Paul was zealous for the traditions of his forefathers, to such an extent that it manifested itself in a raging fury that led to the violent persecution, even deaths of Christians (Galatians 1:13-14; Acts 8:1-3). However, when he became a Christian, he put his past behind him. He gave up everything that he had gained, including a certain amount of prominence and power, in order to follow Christ. In fact, he went from being the persecutor to the persecuted for the sake of Lord, writing, “But whatever gain I had, I counted as loss for the sake of Christ. Indeed, I count everything as loss because of the surpassing worth of knowing Christ Jesus my Lord. For His sake I have suffered the loss of all things and count them as rubbish, in order that I may gain Christ and be found in Him, not having a righteousness of my own that comes from the law, but that which comes through faith in Christ, the righteousness from God that depends on faith— that I may know Him and the power of His resurrection, and may share His sufferings, becoming like Him in His death, that by any means possible I may attain the resurrection from the dead” (Philippians 3:7-11).
Paul spent the rest of his life living according to the Christian philosophy and sharing it with others. At the core of our philosophy is the gospel of Jesus Christ— the fundamental understanding that the Creator of the universe sent His only Son to earth to die and thereby redeem sinful man, securing his eternal salvation by His good grace. Elements of that salvation include hearing the word, believing, repenting of our sins, confessing Christ before man, being baptized and continuing in faithful obedience. In our philosophy simply believing there is a God is not enough. We must take action, and do so in obedience to God’s will, not our own. Therefore our belief system requires the study and exercise of obedience (Philippians 2:8; Hebrews 5:8; Romans 5:19; 6:16-17; I Peter 1:22). This means those who follow it will seek to be more Christ-like (I Corinthians 11:1; I John 2:6; I Peter 2:21; Romans 8:29), living more godly lives (Titus 2:12; I Timothy 2:2’ II Timothy 3:12).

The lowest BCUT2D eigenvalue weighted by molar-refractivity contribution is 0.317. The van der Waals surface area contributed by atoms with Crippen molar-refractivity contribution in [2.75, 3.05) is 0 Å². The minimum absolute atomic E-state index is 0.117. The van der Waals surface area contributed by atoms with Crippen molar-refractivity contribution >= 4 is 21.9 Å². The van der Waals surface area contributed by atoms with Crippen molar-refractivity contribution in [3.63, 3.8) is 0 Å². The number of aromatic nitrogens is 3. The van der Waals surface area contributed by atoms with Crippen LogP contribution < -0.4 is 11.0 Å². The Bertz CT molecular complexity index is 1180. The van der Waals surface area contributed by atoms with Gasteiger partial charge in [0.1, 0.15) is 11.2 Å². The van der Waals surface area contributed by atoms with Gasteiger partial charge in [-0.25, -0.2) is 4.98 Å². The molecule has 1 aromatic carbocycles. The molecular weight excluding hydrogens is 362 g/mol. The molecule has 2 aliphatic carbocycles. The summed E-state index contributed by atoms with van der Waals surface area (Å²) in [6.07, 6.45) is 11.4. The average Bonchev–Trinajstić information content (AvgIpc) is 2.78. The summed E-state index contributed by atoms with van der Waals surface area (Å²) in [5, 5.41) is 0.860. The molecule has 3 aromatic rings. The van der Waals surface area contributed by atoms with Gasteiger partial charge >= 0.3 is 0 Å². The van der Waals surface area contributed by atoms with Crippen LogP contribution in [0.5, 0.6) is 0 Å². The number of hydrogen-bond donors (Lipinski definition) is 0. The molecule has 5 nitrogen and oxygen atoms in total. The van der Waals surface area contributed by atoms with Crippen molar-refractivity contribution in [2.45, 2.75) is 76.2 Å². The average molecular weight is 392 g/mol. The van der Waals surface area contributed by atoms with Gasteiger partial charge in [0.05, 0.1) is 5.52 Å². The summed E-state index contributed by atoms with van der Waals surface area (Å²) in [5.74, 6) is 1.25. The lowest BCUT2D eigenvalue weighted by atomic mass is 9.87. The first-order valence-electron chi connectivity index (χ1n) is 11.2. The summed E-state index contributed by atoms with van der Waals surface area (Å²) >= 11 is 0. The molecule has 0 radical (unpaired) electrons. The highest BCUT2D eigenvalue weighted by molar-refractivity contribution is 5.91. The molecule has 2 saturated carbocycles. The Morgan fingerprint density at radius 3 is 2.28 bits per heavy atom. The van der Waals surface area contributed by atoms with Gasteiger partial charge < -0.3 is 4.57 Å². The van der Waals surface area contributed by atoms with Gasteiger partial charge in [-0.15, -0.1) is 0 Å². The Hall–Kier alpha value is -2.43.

We are to “grow in the grace and knowledge of our Lord and Savior Jesus Christ” (II Peter 3:18). Our growth is to be a continual effort that leads to maturity in understanding God’s word and our way of life (Hebrews 6:1; 5:12-14; I Corinthians 2:6-7). That way of life is distinguished by the self-control and discipline necessary to attain the goal of salvation (I Corinthians 9:24-27). Paul, Peter, and James all made a point of stressing the need to remain vigilant in our Christian walk (Ephesians 4:1; II Peter 1:10-11; James 1:12). Satan never rests. There will always be temptation in our lives, and though God will provide a way of escape (I Corinthians 10:13), it is up to us to take that way. Our free will remains after our conversion. We must exercise it wisely.
A final word about the Christian’s philosophy of life. It is a philosophy that requires us to look up. We cannot bury our heads in the sand. The Christian accepts the fight and its risks for the glory of knowing Christ (Philippians 3:8), looking forward to the reward (Colossians 3:24). Not only do we keep our heads up in this life, but we look beyond to what lies ahead, as Paul wrote, “If then you have been raised with Christ, seek the things that are above, where Christ is, seated at the right hand of God. Set your minds on things that are above, not on things that are on earth. For you have died, and your life is hidden with Christ in God. When Christ Who is your life appears, then you also will appear with Him in glory” (Colossians 3:1-4).
Hi! I'm Roland. I began writing after retiring from the Navy in 2015. I believe that we each should strive to learn from one another, by sharing our thoughts and ideas. As a writer my goal is to help other seekers of truth to find and grow in Christ.